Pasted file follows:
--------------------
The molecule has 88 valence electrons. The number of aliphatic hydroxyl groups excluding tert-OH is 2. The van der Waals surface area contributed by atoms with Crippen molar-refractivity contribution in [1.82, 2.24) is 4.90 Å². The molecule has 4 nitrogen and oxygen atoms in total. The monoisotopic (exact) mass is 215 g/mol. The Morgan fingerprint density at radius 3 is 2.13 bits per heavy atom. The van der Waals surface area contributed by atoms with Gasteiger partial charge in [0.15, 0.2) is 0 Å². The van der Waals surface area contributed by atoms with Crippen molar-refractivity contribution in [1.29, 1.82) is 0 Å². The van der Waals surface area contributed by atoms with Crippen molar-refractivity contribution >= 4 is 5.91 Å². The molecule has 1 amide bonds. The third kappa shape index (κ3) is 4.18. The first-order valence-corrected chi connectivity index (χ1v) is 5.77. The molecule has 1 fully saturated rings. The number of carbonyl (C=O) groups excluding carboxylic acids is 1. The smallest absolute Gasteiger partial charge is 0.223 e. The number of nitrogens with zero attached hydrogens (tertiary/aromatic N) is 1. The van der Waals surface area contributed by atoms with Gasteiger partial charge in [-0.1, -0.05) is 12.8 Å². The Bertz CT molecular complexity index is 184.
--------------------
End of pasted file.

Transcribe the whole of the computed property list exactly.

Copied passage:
The molecule has 88 valence electrons. The number of aliphatic hydroxyl groups excluding tert-OH is 2. The van der Waals surface area contributed by atoms with Crippen molar-refractivity contribution in [1.82, 2.24) is 4.90 Å². The molecule has 4 nitrogen and oxygen atoms in total. The monoisotopic (exact) mass is 215 g/mol. The Morgan fingerprint density at radius 3 is 2.13 bits per heavy atom. The van der Waals surface area contributed by atoms with Gasteiger partial charge in [0.15, 0.2) is 0 Å². The van der Waals surface area contributed by atoms with Crippen molar-refractivity contribution in [1.29, 1.82) is 0 Å². The van der Waals surface area contributed by atoms with Crippen molar-refractivity contribution >= 4 is 5.91 Å². The molecule has 1 amide bonds. The third kappa shape index (κ3) is 4.18. The first-order valence-corrected chi connectivity index (χ1v) is 5.77. The molecule has 1 fully saturated rings. The number of carbonyl (C=O) groups excluding carboxylic acids is 1. The smallest absolute Gasteiger partial charge is 0.223 e. The number of nitrogens with zero attached hydrogens (tertiary/aromatic N) is 1. The van der Waals surface area contributed by atoms with Gasteiger partial charge in [-0.1, -0.05) is 12.8 Å². The Bertz CT molecular complexity index is 184.